Purely looking at the numbers, one could argue that Marxist-Leninist countries have done very well in containing the spread of the virus, and thereby, reducing their death toll. For instance, Vietnam, which shares a 1306 km long border with China, the origin of the deadly virus, and could well serve as an advertisement for socialism with the country reporting a paltry 334 cases, 323 of whom have already recovered. Laos is yet another Marxist-Leninist country that has faced the pandemic in spectacular fashion, with all 19 reported patients having recovered.
However, looking at these numbers on face value can be problematic. The communist regime in Laos has authoritarian control over the country’s media and bureaucratic transparency is nothing short of a dream. While we certainly can't dismiss their numbers as faulty, the nature of politics in the country does raise serious questions on the authenticity of their numbers. Moreover, Laos is certainly not the only country that raises suspicion on the legitimacy of their data. The apparent opaqueness of governments around the world should remind us that we need to treat them with a little bit of cynicism and consider agendas behind reporting lower or inflated numbers.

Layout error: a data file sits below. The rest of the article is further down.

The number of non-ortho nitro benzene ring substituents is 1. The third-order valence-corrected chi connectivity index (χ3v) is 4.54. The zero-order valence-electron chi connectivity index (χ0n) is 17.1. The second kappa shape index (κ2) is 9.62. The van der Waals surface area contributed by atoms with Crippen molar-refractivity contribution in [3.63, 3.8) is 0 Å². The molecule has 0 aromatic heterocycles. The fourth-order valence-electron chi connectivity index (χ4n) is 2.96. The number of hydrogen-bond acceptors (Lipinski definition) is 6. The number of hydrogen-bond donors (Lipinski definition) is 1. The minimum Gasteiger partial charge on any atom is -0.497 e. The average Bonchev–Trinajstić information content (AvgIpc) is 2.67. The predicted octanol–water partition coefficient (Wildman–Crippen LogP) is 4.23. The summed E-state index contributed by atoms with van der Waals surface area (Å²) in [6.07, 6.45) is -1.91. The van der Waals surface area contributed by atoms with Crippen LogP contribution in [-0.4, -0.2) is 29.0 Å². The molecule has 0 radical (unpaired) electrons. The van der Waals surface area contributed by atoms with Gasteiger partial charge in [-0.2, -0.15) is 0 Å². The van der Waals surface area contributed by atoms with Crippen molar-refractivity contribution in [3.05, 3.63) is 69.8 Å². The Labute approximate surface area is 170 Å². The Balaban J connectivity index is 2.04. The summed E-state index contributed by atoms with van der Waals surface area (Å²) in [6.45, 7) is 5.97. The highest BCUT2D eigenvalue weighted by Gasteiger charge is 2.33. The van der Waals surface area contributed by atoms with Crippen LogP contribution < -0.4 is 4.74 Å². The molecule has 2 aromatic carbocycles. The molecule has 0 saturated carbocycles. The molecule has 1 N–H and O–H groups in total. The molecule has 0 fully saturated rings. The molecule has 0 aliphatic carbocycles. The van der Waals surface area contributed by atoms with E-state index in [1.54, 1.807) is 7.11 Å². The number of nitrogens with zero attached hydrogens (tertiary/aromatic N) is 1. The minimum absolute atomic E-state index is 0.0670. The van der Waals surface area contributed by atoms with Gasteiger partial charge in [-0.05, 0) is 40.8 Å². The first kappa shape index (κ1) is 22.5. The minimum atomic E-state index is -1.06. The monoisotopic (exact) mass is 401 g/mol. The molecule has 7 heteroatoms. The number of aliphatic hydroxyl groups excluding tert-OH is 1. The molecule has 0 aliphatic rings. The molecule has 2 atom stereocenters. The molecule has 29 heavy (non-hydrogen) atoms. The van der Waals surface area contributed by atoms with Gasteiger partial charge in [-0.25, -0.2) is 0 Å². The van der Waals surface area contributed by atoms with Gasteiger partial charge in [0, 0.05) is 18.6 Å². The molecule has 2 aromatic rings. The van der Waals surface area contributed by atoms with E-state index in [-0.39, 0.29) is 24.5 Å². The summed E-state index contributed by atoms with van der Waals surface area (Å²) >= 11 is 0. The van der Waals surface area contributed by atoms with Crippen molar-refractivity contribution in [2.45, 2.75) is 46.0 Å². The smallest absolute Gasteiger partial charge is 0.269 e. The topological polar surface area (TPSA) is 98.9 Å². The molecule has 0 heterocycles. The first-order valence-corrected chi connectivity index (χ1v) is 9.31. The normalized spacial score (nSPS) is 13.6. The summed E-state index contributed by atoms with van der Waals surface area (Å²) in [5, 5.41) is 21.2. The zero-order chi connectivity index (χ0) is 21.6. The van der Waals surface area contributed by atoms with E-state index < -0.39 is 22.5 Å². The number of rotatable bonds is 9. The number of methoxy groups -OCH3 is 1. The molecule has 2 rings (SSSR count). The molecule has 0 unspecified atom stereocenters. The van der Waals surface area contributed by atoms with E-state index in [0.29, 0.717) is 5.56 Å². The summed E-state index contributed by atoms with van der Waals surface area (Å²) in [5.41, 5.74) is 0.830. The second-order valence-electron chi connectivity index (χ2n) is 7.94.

When we think of countries that have drastically failed their citizens, the United States of America is the first one to come to mind. The global health security or GHS Index ranked countries in order of their preparedness to handle a global health crisis much before COVID infected its first victim. The USA ranked 1st. If that doesn’t show horrible mismanagement of resources and failed implementation of necessary policies, we don’t know what else could.